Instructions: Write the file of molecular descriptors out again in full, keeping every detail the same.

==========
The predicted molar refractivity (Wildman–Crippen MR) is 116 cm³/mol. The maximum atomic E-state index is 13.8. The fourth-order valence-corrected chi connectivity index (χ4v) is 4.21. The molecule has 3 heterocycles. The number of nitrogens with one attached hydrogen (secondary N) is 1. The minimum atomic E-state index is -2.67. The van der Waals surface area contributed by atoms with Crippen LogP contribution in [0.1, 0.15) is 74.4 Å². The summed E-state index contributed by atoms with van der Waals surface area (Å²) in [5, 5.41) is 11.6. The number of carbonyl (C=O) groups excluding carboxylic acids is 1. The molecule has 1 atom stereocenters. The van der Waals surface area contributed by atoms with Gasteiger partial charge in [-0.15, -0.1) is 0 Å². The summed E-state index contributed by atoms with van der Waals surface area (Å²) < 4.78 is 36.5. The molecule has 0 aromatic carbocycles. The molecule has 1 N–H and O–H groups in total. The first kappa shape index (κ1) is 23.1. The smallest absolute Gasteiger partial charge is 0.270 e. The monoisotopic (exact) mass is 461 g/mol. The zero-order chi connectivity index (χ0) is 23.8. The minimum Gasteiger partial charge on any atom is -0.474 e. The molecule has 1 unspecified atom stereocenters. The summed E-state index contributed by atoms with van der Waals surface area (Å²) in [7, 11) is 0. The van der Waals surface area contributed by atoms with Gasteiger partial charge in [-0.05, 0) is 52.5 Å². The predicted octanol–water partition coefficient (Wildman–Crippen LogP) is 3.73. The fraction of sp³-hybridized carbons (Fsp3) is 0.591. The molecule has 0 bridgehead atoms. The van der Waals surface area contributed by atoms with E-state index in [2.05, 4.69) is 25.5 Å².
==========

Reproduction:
The predicted molar refractivity (Wildman–Crippen MR) is 116 cm³/mol. The maximum atomic E-state index is 13.8. The fourth-order valence-corrected chi connectivity index (χ4v) is 4.21. The molecule has 3 heterocycles. The number of nitrogens with one attached hydrogen (secondary N) is 1. The minimum atomic E-state index is -2.67. The van der Waals surface area contributed by atoms with Crippen LogP contribution in [0.1, 0.15) is 74.4 Å². The summed E-state index contributed by atoms with van der Waals surface area (Å²) in [5, 5.41) is 11.6. The number of carbonyl (C=O) groups excluding carboxylic acids is 1. The molecule has 1 atom stereocenters. The van der Waals surface area contributed by atoms with Gasteiger partial charge in [-0.15, -0.1) is 0 Å². The summed E-state index contributed by atoms with van der Waals surface area (Å²) < 4.78 is 36.5. The molecule has 0 aromatic carbocycles. The molecule has 1 N–H and O–H groups in total. The first kappa shape index (κ1) is 23.1. The smallest absolute Gasteiger partial charge is 0.270 e. The monoisotopic (exact) mass is 461 g/mol. The zero-order chi connectivity index (χ0) is 23.8. The minimum Gasteiger partial charge on any atom is -0.474 e. The molecule has 1 unspecified atom stereocenters. The summed E-state index contributed by atoms with van der Waals surface area (Å²) in [7, 11) is 0. The van der Waals surface area contributed by atoms with Gasteiger partial charge in [-0.05, 0) is 52.5 Å². The predicted octanol–water partition coefficient (Wildman–Crippen LogP) is 3.73. The fraction of sp³-hybridized carbons (Fsp3) is 0.591. The molecule has 0 bridgehead atoms. The van der Waals surface area contributed by atoms with E-state index in [2.05, 4.69) is 25.5 Å².